There is no temporary order preventing a landlord or housing provider from filing for an eviction for nonpayment; the order only states that a law enforcement office cannot enforce the eviction due to nonpayment of rent. 

Law enforcement officers can still enforce evictions for allowable reasons other than nonpayment. For instance, a landlord may evict a tenant violating a lease agreement or committing a dangerous activity on the property. 

While housing providers may still file for a residential eviction, keep in mind that the court process for an eviction hearing will likely be delayed during this time. 

What is President Trump’s national eviction protection and what does HUD’s foreclosure and eviction moratorium mean for me?

In March, President Trump signed into law a $2 trillion stimulus package in response to the COVID-19 outbreak in the US. Additional housing regulations were announced calling for a stop to foreclosures and evictions on single-family homes with loans through the Federal Housing Administration.  

Forbes explains what these new federal housing regulations mean for renters

Renters have some eviction protection, but only if they live in a multifamily building or single family home that has a federally backed mortgage. Landlords cannot evict tenants of these buildings or charge any late fees, penalties or other charges for late rent payments.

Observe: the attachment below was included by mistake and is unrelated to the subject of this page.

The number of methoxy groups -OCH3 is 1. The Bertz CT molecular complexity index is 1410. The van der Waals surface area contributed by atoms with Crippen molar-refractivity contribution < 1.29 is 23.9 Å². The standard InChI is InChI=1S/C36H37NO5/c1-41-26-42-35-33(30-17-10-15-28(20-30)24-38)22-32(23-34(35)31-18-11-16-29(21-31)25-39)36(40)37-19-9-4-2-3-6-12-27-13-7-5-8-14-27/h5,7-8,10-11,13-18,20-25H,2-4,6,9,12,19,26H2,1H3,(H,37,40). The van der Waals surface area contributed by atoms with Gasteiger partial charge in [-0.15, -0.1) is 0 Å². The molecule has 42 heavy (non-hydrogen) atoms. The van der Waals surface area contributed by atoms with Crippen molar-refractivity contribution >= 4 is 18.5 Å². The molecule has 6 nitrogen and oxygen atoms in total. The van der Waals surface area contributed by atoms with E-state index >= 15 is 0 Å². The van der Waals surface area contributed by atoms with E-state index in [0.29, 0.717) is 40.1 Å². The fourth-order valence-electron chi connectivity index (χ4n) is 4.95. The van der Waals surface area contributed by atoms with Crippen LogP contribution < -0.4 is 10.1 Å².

Check with your housing provider to see if your property qualifies for the federal eviction moratorium. 

What is a rent freeze?

Some local government agencies are discussing the idea of a rent freeze that would prevent a landlord from increasing rent for a set period of time. In some cases, a rent freeze could mean that no rent would be due for a given time period. 

At the time of writing this article, no federal, state or local rent freezes have gone into effect in the US.

What help can I offer my renters as a landlord or property manager?

Communicate now with your renters and let them know their options for paying rent and what to do if they cannot pay their rent. It’s important to empathize with them, remind them that rent is still due, and have a plan in place if they have financial hardships at this time. 

Consider the following advice from Brandon Turner from BiggerPockets; Turner offers excellent tips for tenants who are unable to pay rent due to the coronavirus, including: 

  1. Have a plan
  2. Empathize
  3. Explain that rent is still due
  4. Give your tenants options
  5. Create an Emergency Rent Deferral Plan

Turner also provides you with an example of the letter he sent to his tenants, in light of the coronavirus, along with a video explaining his resident communication plan.

How do I conduct maintenance work at my property during COVID-19?

Communicate with your residents now, and offer guidance about how you will be handling maintenance.

Prioritize your maintenance issues to determine what needs to be fixed right away.  Remember that it is a housing provider’s responsibility to provide a safe and habitable place to live, that adheres to state and federal requirements. 

Make sure to handle maintenance emergencies right away. 

You should have a plan in place for how your vendors and maintenance team can safely work in your resident’s homes, while maintaining a recommended social distance. Keep your residents informed of your safety plan.